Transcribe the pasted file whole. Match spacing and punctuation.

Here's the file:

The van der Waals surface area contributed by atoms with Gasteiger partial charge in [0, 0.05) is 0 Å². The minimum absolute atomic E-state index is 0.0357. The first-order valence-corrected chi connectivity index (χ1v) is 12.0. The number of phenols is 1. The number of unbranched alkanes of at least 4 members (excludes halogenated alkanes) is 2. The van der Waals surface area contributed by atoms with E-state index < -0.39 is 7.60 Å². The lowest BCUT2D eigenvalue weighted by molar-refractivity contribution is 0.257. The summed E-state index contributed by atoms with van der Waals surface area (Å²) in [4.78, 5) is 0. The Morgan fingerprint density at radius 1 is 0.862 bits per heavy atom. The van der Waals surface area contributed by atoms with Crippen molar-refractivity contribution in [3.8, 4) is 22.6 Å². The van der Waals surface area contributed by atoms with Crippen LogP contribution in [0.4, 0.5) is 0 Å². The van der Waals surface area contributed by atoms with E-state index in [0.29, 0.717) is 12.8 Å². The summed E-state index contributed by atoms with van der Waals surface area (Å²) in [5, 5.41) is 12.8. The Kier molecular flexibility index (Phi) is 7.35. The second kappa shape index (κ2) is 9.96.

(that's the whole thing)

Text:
The van der Waals surface area contributed by atoms with Gasteiger partial charge in [0, 0.05) is 0 Å². The minimum absolute atomic E-state index is 0.0357. The first-order valence-corrected chi connectivity index (χ1v) is 12.0. The number of phenols is 1. The number of unbranched alkanes of at least 4 members (excludes halogenated alkanes) is 2. The van der Waals surface area contributed by atoms with E-state index < -0.39 is 7.60 Å². The lowest BCUT2D eigenvalue weighted by molar-refractivity contribution is 0.257. The summed E-state index contributed by atoms with van der Waals surface area (Å²) in [4.78, 5) is 0. The Morgan fingerprint density at radius 1 is 0.862 bits per heavy atom. The van der Waals surface area contributed by atoms with Crippen molar-refractivity contribution in [3.8, 4) is 22.6 Å². The van der Waals surface area contributed by atoms with Crippen LogP contribution in [0.4, 0.5) is 0 Å². The van der Waals surface area contributed by atoms with E-state index in [0.29, 0.717) is 12.8 Å². The summed E-state index contributed by atoms with van der Waals surface area (Å²) in [5, 5.41) is 12.8. The Kier molecular flexibility index (Phi) is 7.35. The second kappa shape index (κ2) is 9.96.